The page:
One of my favourite poets, Robert Frost says, “Poetry is when an emotion has found its thought and the thought has found words.” Reading Sudeep Sen through his interviews, the truth of these lines stands illustrated. The book, Sudeep Sen: Selected Interviews & Conversations, is a compendium of inspiring accounts of how poetry constitutes the soul-connect for this writer but also extends outwards to understand the place of the poetic arts in the literary world. The introduction by Sudeep Sen beginning with the line, “I did not choose poetry, poetry chose me” captures a trajectory of circumstances where he devoted himself to the craft of writing and also found himself at the centre of pivotal shifts in the emergence of Indian poetry in English.
The book under review is the first of three volumes about Sudeep Sen, this one focussing on interviews spread over 30 years of his literary career. Volume 2 will include ‘critical essays and reviews’ on his work over the same period; and Volume 3 for Sen’s own ‘non-fiction critical and creative essays’. Volume 1 is divided into two broad sections: ‘Selected Long Interviews’ and ‘Selected Short Interviews & Conversations.’ The subjects covered range widely and pertinently from personal observations to a strong advocacy for poetry in public forums. According to Sen, the history and achievement of Indian poetry in English is older and deeper than that of Indian English fiction but the poetic tradition is recognised too little. Albeit, this is one poet’s view and Sudeep never claims otherwise, but such a book opens up the wonderful possibility that other major writers and critics will express their opinion on prioritising poetry.
Of the 25 interviews, the most comprehensive ones are by Ziaul Karim from Bangladesh, Akshaya Kumar from India, Doina Ioanid from Europe, and the most piquant by Catherine Woodward, a frequent contributor to the American Poetry Review. From philosophical questions to queries on specific lines, the scope is wide and Sudeep’s thoughtful and intelligent answers are a pleasure to read. Best known for his stunning images, his prolific range and his technical brilliance, the interviewers demand frank answers and Sudeep never hesitates.
One recurrent question is about ‘home’ and ‘rootedness’ when a writer is constantly changing location, and Sen explains his cosmopolitan upbringing in a Delhi-based Bengali speaking family, an English education and Hindi as the language of friendships. A parallel home in London and the frequent residencies in many parts of the world build up the transnational quality further. The outcome is uttered in these evocative lines:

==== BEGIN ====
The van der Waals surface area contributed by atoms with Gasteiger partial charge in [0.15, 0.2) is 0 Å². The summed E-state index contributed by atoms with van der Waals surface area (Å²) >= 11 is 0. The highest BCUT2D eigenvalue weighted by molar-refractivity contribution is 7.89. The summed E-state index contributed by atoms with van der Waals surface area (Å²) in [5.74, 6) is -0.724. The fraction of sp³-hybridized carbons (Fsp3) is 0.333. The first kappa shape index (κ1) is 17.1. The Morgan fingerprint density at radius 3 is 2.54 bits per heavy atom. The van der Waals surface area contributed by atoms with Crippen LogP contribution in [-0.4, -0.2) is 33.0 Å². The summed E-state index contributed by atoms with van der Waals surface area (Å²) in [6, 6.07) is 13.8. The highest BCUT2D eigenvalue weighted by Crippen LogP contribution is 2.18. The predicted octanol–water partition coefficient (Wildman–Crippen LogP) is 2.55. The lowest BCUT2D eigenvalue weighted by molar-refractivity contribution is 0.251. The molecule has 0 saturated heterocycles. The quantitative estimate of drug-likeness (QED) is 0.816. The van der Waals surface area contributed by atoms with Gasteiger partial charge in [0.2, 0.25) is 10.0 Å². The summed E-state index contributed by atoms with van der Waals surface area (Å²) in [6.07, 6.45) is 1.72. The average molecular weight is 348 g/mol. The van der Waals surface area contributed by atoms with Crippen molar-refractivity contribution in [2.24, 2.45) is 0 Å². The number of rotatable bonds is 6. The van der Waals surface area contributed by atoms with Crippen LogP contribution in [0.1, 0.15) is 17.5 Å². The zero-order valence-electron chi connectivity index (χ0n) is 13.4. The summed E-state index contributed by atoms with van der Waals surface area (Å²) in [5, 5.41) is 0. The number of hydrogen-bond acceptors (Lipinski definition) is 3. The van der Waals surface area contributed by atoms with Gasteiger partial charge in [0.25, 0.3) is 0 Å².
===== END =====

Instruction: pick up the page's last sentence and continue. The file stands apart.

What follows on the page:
‘I / am going home once again from another / home, escaping the weave of reality into another one / one that gently reminds and stalls / to confirm: my body is the step-son of my soul’ (from Flying Home in Fractals).
However, the Indian ethos seems to remain at the core of Sen’s poetic sensibilities which is best illustrated by his immersion in dance, music, art and mythology. One of my favourite poems is Bharatanatyam Dancer, inspired by Leela Samson, where he invents a rhyme-scheme (abacca) that replicates the (ta dhin ta thaye thaye ta) step-patterns of the dancer. The poem is laid out visually as though on a stage. The “sacred darkness” and the “radiance of quiet femininity” offer a timeless union in classical literature — and Sen turns to this again and again, whether in the Prayer Flag sequence set in Ladakh, or in the Blue Nude poems inspired by Henri Matisse. As a poet with allied interests in film making, photography, design and documentation — Sen has a rich repertoire to draw upon, and the same page can contain aspects from science, the myth of Radha-Krishna, as well as masters of European art.
As with other writers, Sudeep Sen too is asked about the creative process — is it inspiration or hard work? It comes as no surprise that disciplined hours matter most, but here’s the secret, “Being a writer is like being a strange kind of beast…” — one that records “fragments, overheard figments, voices or images”. Did a creative writing course in the USA help with the sorting of material and the moulding of language, another interviewer wants to know, and the answer is honest — it helps to master prosody and to read reams of international contemporary poetry by way of “education”.
In a sense, Sudeep Sen both encourages and cautions practitioners of poetry. In his mission to foreground quality work from India, Sen has published two path-breaking anthologies, The HarperCollins Book of English Poems [by Indians], and the recently published Modern English Poetry by Younger Indians (Sahitya Akademi). Add to that Sen’s own translations of poetry, Aria, which won the prestigious AK Ramanujan Translation Award, and we have an impressive corpus for a systematic understanding of the history of the genre.
Altogether an aesthete par excellence, Sudeep Sen lives and breathes poetry one may say. “Poetry is music, poetry is gold” says Sudeep in an interview with Agnes Lam, and quotes his own lines about “poetry’s pleasures and epiphanies”. This book of interviews marvellously covers his theories and practice, memories and challenges, innovations and experiments. Using a title from one of Sen’s books, we see here the fascinating “fractals” from a poet’s journey and his deep critical engagement with it. Sudeep Sen: Selected Interviews & Conversations is an impressive and important book for anyone who follows Indian and world literature seriously.
Malashri Lal, academic and writer, is a member of the English Advisory Board of the Sahitya Akademi.